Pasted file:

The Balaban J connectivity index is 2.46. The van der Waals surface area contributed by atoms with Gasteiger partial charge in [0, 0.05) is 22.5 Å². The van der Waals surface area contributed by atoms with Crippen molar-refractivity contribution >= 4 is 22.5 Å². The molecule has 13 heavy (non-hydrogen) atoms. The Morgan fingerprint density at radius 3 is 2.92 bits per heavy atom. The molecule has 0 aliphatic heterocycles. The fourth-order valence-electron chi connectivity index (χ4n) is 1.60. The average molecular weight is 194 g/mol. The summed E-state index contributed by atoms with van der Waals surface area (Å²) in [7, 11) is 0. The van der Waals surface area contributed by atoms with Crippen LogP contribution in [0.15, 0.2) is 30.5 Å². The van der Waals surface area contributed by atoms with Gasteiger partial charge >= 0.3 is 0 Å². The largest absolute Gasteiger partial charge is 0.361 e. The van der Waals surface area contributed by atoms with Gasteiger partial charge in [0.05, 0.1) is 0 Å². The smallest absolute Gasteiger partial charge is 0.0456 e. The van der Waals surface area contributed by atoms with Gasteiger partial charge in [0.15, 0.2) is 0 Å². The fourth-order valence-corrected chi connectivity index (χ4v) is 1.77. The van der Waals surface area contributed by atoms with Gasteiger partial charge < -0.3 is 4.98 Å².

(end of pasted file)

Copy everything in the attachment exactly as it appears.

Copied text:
The Balaban J connectivity index is 2.46. The van der Waals surface area contributed by atoms with Gasteiger partial charge in [0, 0.05) is 22.5 Å². The van der Waals surface area contributed by atoms with Crippen molar-refractivity contribution >= 4 is 22.5 Å². The molecule has 13 heavy (non-hydrogen) atoms. The Morgan fingerprint density at radius 3 is 2.92 bits per heavy atom. The molecule has 0 aliphatic heterocycles. The fourth-order valence-electron chi connectivity index (χ4n) is 1.60. The average molecular weight is 194 g/mol. The summed E-state index contributed by atoms with van der Waals surface area (Å²) in [7, 11) is 0. The van der Waals surface area contributed by atoms with Crippen LogP contribution in [0.15, 0.2) is 30.5 Å². The van der Waals surface area contributed by atoms with Gasteiger partial charge >= 0.3 is 0 Å². The largest absolute Gasteiger partial charge is 0.361 e. The van der Waals surface area contributed by atoms with Gasteiger partial charge in [0.05, 0.1) is 0 Å². The smallest absolute Gasteiger partial charge is 0.0456 e. The van der Waals surface area contributed by atoms with Gasteiger partial charge in [0.15, 0.2) is 0 Å². The fourth-order valence-corrected chi connectivity index (χ4v) is 1.77. The van der Waals surface area contributed by atoms with Gasteiger partial charge < -0.3 is 4.98 Å².